by Howard Thurman
Beacon Press, Boston. 124 pages
It’s important to return to the classics for grounding in theology and practice. That is certainly true in this turbulent time. Some pastors resist preaching their sermons multiple times, but we should not resist repeated readings of the sermons of Martin Luther King Jr., Barbara Brown Taylor, Fleming Rutledge or Augustine. We return to them for wisdom, guidance and, sometimes, sheer courage to keep on keeping on. This is why Howard Thurman’s classic is so important now. When this book was written, Thurman was no longer an academic. He had become the pastor of the intentionally interracial Church for the Fellowship of All People in San Francisco. There he developed his theology that was profoundly “inward” without sacrificing the “outward” advance of the reign of Christ in the world. One might think of him as the unsung founder of liberation theology.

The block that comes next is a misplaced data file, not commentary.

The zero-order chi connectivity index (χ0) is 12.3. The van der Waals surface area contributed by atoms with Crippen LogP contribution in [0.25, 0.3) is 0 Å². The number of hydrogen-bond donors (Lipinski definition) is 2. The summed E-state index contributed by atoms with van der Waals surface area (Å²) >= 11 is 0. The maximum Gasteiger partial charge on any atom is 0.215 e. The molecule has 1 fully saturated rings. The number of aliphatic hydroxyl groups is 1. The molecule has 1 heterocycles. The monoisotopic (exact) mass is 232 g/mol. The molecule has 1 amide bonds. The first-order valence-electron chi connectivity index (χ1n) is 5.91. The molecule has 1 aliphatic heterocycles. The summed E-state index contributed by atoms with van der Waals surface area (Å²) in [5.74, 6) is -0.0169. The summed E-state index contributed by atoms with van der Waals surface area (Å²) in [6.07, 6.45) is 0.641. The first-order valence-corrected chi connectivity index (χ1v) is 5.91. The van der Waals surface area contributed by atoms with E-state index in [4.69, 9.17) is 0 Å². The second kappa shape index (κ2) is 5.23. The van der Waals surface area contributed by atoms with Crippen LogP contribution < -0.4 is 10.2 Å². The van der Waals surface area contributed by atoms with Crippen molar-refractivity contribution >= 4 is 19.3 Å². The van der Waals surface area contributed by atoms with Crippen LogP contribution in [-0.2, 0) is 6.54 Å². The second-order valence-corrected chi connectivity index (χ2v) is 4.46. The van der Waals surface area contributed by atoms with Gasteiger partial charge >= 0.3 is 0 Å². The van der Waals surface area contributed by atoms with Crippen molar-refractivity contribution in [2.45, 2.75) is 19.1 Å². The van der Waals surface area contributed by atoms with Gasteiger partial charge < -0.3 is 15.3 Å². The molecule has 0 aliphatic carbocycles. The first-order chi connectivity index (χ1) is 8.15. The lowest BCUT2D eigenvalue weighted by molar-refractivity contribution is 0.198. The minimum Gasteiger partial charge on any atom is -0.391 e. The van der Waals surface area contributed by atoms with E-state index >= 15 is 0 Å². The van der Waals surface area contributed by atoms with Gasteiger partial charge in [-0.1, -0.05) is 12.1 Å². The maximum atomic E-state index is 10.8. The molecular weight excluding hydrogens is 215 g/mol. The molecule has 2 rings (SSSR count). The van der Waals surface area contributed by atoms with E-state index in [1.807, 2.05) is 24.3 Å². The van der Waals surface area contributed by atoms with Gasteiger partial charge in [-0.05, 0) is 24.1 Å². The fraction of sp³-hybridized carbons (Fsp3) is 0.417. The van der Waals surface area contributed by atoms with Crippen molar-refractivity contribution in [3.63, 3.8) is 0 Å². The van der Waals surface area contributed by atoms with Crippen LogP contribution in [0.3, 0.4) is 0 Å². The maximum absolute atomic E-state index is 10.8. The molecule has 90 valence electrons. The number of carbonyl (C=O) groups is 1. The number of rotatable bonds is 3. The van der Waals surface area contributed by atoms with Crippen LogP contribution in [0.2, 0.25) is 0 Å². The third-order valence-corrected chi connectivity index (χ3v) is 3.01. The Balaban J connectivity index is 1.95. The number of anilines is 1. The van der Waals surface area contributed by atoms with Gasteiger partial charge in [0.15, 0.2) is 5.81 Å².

In this work, he addresses the spiritual plight of the “disinherited” and the way forward. It is a profound exploration of the consequences of racism as well as the spiritual resources that are necessary to move forward. Every pastor who believes in the radical power of the gospel to address the human condition should read this book. (If you don’t believe in that power, it’s probably time to do something else.) Racism continues to be the sin that corrupts the American dream. The gospel is the antidote. Read this book to see how it is applied. The inward journey and the outward journey are always and clearly announced in Thurman’s work.